National Drought Mitigation Center

Drought Impacts: Vulnerability thresholds in monitoring and Early-warning Research (DrIVER)

Drought is a threat to water security in nearly every climate and water-use sector around the world, no matter the country it strikes. In recent years even well-managed water supplies in large urban areas proved vulnerable to depletion during drought.

With that in mind, the DrIVER project, an international effort that wrapped up in 2017, looked for ways to enhance understanding of drought indicators, impacts and experiences within the water-supply sector in the U.S., Australia and Europe. DrIVER stands for Drought Impacts: Vulnerability thresholds in monitoring and Early-warning Research.

We were part of the DrIVER research team, which included the Hydrology Department at the University of Freiburg, Germany; the Centre for Ecology and Hydrology in Wallingford, United Kingdom; the Open University in Milton Keyes, United Kingdom; and the Commonwealth Scientific and Industrial Research Organization in Australia.

The U.S. effort focused on the Neuse and Cape Fear river basins in North Carolina, and included several webinars and workshops with representatives of federal, state and local agencies that have water management responsibilities in the region. The team produced visualizations, both descriptive and analytic, of the relationship between data from the Drought Impact Reporter and various drought indices, such as the Standardized Precipitation Index and the Palmer Drought Severity Index.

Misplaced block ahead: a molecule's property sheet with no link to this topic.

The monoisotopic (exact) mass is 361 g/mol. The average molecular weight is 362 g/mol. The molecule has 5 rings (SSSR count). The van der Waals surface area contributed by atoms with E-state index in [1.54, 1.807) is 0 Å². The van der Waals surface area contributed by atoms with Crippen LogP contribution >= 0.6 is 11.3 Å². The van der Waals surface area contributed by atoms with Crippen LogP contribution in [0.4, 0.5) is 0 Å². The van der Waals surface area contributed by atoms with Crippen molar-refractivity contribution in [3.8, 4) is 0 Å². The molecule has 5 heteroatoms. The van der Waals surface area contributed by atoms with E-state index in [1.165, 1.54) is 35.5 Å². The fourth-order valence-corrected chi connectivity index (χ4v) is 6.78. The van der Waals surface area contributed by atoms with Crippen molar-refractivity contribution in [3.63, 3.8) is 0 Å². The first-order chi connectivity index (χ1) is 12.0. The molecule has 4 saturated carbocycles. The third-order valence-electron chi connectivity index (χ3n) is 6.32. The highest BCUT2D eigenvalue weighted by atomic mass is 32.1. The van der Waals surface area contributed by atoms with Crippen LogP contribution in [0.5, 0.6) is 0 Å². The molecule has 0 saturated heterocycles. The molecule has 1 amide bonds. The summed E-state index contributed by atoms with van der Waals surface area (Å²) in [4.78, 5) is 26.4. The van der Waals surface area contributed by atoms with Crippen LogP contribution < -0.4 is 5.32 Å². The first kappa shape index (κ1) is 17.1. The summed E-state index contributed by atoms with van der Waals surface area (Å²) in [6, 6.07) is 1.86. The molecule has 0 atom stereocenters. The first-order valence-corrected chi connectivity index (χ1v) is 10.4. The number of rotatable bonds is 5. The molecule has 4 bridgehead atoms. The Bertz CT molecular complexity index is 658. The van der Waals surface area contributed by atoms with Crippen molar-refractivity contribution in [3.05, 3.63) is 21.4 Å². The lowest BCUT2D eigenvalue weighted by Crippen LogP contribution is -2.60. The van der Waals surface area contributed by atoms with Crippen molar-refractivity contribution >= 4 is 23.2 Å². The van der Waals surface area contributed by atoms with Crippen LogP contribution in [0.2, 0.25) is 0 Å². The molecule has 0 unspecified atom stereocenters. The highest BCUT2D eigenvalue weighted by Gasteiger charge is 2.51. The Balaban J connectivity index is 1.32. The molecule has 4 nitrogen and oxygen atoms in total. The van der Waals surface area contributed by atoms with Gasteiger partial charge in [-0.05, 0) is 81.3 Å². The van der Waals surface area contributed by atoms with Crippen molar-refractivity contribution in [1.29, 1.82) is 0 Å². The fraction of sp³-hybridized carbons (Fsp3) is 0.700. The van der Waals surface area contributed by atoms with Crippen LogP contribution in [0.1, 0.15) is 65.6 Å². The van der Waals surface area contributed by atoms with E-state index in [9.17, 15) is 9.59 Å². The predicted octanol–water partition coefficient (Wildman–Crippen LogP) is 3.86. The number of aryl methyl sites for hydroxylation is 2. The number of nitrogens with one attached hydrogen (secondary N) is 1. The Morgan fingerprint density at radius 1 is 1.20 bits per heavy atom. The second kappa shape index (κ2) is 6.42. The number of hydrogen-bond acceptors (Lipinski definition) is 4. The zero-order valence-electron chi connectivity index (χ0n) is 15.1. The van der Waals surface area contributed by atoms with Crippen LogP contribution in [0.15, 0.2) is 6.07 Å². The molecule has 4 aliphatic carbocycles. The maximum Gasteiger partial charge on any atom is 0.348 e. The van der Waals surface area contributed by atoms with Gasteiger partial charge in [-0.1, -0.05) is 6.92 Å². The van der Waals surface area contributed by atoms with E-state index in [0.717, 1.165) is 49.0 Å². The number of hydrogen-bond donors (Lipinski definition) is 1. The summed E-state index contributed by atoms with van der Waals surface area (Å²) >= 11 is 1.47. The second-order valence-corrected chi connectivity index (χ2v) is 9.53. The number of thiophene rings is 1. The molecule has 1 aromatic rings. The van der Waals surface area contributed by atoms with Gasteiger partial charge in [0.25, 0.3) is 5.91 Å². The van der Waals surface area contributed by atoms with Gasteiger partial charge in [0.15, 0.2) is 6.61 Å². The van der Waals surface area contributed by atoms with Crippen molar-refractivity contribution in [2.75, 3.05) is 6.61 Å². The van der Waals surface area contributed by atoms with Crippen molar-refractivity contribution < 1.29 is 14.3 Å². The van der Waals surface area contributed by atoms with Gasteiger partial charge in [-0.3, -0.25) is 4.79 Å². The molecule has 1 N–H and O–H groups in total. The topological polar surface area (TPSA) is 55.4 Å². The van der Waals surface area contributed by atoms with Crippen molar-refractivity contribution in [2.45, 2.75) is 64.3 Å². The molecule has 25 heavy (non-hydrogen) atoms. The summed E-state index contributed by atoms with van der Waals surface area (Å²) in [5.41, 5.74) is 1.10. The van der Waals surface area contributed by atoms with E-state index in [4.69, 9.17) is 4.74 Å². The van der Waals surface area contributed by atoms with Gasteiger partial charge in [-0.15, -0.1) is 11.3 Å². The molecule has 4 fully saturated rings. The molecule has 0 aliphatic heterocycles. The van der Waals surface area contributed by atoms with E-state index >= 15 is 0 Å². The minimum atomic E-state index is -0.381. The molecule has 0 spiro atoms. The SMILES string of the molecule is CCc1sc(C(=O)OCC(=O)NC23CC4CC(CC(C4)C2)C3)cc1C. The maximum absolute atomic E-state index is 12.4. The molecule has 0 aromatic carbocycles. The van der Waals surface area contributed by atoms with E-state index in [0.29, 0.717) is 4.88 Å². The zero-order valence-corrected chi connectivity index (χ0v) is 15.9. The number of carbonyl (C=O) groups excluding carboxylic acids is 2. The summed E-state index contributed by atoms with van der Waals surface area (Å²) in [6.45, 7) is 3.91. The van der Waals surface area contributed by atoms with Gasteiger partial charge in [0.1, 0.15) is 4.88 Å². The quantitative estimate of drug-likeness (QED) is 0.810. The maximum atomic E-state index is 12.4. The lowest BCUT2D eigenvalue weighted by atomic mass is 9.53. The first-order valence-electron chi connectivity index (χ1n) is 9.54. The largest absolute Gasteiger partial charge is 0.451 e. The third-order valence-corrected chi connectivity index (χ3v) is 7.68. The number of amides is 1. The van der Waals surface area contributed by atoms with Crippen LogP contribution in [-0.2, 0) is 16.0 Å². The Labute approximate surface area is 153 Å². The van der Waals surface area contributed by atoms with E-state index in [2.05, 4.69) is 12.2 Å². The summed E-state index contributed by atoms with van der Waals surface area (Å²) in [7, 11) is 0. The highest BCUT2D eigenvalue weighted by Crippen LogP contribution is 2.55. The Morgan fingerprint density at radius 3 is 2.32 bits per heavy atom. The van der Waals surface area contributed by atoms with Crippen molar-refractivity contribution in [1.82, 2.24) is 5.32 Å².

Overall project findings, generally consistent with findings from the team’s international partners in Europe and Australia, included:

  • recognition that better understanding impacts would contribute to enhanced drought early-warning systems, and that impacts help get the attention of media and policy makers;
  • that future monitoring systems should be low-cost and produce open-access data, including local drought impacts;
  • that different sectors might need forecasts and monitoring products at different time scales;
  • that post-drought assessments are valuable learning tools; and
  • that decision-making and drought communication with the public is often fragmented across several agencies.

DrIVER was made possible by one of the inaugural grants from the Belmont Forum, which connects efforts of the National Science Foundation and its international counterparts.

Find scholarly publications and presentations from the DrIVER project website.

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